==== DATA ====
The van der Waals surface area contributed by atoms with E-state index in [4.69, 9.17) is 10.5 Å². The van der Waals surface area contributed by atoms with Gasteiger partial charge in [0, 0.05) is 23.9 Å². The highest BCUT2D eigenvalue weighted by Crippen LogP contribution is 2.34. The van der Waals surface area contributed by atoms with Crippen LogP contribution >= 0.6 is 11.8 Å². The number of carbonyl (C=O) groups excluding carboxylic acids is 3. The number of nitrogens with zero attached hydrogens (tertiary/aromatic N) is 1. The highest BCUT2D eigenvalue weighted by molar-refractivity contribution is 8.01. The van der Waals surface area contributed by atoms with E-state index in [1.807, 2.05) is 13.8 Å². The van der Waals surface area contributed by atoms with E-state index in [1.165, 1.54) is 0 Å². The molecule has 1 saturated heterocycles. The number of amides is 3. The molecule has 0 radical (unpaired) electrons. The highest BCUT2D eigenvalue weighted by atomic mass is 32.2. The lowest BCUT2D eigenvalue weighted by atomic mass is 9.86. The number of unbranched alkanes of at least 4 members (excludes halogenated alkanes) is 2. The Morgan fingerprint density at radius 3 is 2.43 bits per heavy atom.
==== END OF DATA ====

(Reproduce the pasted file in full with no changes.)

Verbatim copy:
The van der Waals surface area contributed by atoms with E-state index in [4.69, 9.17) is 10.5 Å². The van der Waals surface area contributed by atoms with Gasteiger partial charge in [0, 0.05) is 23.9 Å². The highest BCUT2D eigenvalue weighted by Crippen LogP contribution is 2.34. The van der Waals surface area contributed by atoms with Crippen LogP contribution >= 0.6 is 11.8 Å². The number of carbonyl (C=O) groups excluding carboxylic acids is 3. The number of nitrogens with zero attached hydrogens (tertiary/aromatic N) is 1. The highest BCUT2D eigenvalue weighted by molar-refractivity contribution is 8.01. The van der Waals surface area contributed by atoms with E-state index in [1.807, 2.05) is 13.8 Å². The van der Waals surface area contributed by atoms with E-state index in [1.165, 1.54) is 0 Å². The molecule has 1 saturated heterocycles. The number of amides is 3. The molecule has 0 radical (unpaired) electrons. The highest BCUT2D eigenvalue weighted by atomic mass is 32.2. The lowest BCUT2D eigenvalue weighted by atomic mass is 9.86. The number of unbranched alkanes of at least 4 members (excludes halogenated alkanes) is 2. The Morgan fingerprint density at radius 3 is 2.43 bits per heavy atom.